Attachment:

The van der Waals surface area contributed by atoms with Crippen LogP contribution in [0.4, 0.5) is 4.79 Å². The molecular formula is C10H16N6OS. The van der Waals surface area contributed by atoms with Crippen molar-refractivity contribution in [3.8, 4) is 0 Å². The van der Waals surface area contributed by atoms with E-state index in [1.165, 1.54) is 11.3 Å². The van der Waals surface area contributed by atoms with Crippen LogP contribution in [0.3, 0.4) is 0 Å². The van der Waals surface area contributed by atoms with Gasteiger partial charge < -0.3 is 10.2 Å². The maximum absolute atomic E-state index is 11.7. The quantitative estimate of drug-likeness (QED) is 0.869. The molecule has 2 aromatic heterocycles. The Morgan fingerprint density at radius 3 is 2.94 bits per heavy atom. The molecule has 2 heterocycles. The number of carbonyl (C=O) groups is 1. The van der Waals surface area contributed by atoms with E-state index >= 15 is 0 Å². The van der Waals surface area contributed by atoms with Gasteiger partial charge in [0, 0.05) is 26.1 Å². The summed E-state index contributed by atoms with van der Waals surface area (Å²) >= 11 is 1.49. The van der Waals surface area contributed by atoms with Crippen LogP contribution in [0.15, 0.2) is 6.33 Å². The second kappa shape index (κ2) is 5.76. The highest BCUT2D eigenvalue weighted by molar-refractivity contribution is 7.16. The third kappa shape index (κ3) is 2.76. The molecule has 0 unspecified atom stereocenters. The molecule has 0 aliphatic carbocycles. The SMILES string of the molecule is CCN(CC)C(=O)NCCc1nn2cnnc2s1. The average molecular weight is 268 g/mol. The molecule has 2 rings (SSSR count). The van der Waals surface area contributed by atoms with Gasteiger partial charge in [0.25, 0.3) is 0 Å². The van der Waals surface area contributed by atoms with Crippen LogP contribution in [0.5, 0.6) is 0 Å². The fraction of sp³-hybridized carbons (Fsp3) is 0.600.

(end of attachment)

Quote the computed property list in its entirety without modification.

The van der Waals surface area contributed by atoms with Crippen LogP contribution in [0.4, 0.5) is 4.79 Å². The molecular formula is C10H16N6OS. The van der Waals surface area contributed by atoms with Crippen molar-refractivity contribution in [3.8, 4) is 0 Å². The van der Waals surface area contributed by atoms with E-state index in [1.165, 1.54) is 11.3 Å². The van der Waals surface area contributed by atoms with Crippen LogP contribution in [0.3, 0.4) is 0 Å². The van der Waals surface area contributed by atoms with Gasteiger partial charge < -0.3 is 10.2 Å². The maximum absolute atomic E-state index is 11.7. The quantitative estimate of drug-likeness (QED) is 0.869. The molecule has 2 aromatic heterocycles. The Morgan fingerprint density at radius 3 is 2.94 bits per heavy atom. The molecule has 2 heterocycles. The number of carbonyl (C=O) groups is 1. The van der Waals surface area contributed by atoms with E-state index >= 15 is 0 Å². The van der Waals surface area contributed by atoms with Gasteiger partial charge in [0, 0.05) is 26.1 Å². The summed E-state index contributed by atoms with van der Waals surface area (Å²) >= 11 is 1.49. The van der Waals surface area contributed by atoms with Crippen LogP contribution in [0.15, 0.2) is 6.33 Å². The second kappa shape index (κ2) is 5.76. The highest BCUT2D eigenvalue weighted by molar-refractivity contribution is 7.16. The third kappa shape index (κ3) is 2.76. The molecule has 0 unspecified atom stereocenters. The molecule has 0 aliphatic carbocycles. The SMILES string of the molecule is CCN(CC)C(=O)NCCc1nn2cnnc2s1. The average molecular weight is 268 g/mol. The molecule has 2 rings (SSSR count). The van der Waals surface area contributed by atoms with Gasteiger partial charge in [0.25, 0.3) is 0 Å². The van der Waals surface area contributed by atoms with Crippen LogP contribution in [0.5, 0.6) is 0 Å². The fraction of sp³-hybridized carbons (Fsp3) is 0.600.